A developer has asked the city of Palo Alto for a zone change that would enable construction of a 20-condominium development next to the Town & Country Village shopping center.
The request, filed on May 23 by Edward Storm of Stormland LLC, relies on the city’s recently created “planned housing zone,” which allows residential developers to negotiate with the city over development standards. In this case, the project in the commercial zone would require exemptions to allow for greater height and density.
If approved, the project would be located at 70 Encina Ave., a site just north of Town & Country and just south of the Palo Alto Medical Foundation that is currently a parking lot. Under the existing commercial zoning, the site would only be allowed to have a floor area ratio of 0.6, which would limit the development to four units, Jeff Galbraith, principal at Hayes Group Architects, wrote to the city.
“This limited development potential severely hinders the number of housing units that can be built,” Galbraith wrote. “Coupled with the high price of land it also further challenges the inclusion of affordable housing.”
The developer is requesting that the city quadruple the allowed density to 2.4. The project would also exceed the city’s 50-foot height limit, according to the architectural plans, with the parapet raising its height to 55 feet. The council would have to sign off on that exemption for the development to advance.
According to Galbraith’s letter, the project would include 12 one-bedroom condominiums with an average size of 1,035 square feet and an average price of $1.29 million. The remaining eight units would be two-bedroom condominiums with an average size of 1,320 square feet and priced at $1.65 million.
Galbraith further states that four of the residences “will be sold or rented” as below-market-rate units, in keeping with the city’s requirement that new developments include low-income housing.
Because of the site’s commercial zoning, the council will have broad discretion over the project. Other recent residential projects such as The Sobrato Organization’s proposed 74-townhome development at the site of the former Fry’s Electronics building and SummerHill Homes’ 48-condominium complex at 2850 W. Bayshore Road are relying on state laws such as Senate Bill 330 to ensure swift approval and minimal modifications by the city to the initial proposal. But because Stormland is relying on “planned home zoning,” the project at Encina will have to go through a pre-screening hearing, giving the council an opportunity to alter or deny the project.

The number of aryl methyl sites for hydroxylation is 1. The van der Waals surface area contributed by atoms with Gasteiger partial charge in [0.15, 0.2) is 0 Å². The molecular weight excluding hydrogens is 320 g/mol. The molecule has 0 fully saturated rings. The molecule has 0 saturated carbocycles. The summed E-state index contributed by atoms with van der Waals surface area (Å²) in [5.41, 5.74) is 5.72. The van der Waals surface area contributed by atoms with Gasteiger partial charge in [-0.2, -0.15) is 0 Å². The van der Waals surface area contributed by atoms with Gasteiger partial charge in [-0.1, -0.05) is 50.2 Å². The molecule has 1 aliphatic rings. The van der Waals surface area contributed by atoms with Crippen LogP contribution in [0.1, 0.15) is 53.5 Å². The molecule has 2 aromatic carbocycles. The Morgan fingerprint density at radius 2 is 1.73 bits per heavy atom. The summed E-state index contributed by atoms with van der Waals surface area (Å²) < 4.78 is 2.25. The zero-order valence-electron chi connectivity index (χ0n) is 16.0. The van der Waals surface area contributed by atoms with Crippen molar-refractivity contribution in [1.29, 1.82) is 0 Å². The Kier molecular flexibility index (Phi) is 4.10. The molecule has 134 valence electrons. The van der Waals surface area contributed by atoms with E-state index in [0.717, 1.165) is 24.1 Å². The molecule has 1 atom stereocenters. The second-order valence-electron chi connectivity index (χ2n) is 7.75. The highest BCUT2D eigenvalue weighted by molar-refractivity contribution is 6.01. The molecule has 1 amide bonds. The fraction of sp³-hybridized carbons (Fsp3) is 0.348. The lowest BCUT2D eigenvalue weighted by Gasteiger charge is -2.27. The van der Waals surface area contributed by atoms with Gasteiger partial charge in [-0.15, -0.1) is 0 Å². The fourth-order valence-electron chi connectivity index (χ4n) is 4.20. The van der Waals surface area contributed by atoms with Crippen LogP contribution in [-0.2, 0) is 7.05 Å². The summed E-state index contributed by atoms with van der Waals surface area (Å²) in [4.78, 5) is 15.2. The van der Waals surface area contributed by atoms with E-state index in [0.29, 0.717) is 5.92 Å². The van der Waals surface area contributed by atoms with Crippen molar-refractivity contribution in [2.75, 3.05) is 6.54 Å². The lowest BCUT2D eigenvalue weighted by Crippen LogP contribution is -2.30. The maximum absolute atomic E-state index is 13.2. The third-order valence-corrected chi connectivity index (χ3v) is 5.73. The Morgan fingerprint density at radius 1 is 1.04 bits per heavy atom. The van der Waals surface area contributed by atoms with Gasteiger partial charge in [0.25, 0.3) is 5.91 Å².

Galbraith wrote in the letter that the proposed design is “supported with the surroundings as there are adjacent planned community and hospital buildings of similar height.” The proposed development would be about a block away from the LifeMoves’ Opportunity Services Center, which provides transitional housing and services for unhoused individuals. The LifeMoves building at 33 Encina Ave. also exceeds the city’s height limit.
Stormland is one of just a handful of developers that have opted to rely on the “planned home zoning” process since the council established it in 2020 to encourage more housing. While numerous applicants had gone through the pre-screening process for their projects, most ultimately refrained from advancing their proposals. The only exception is Smith Development, which last December filed a formal application for a mixed-use complex at 660 University Ave.
Smith had recently revised the plans for the four-story project, which now consists of office space on the ground floor at 65 residential units on the three upper floors. The application is currently being reviewed by the city’s Department of Planning and Development Services.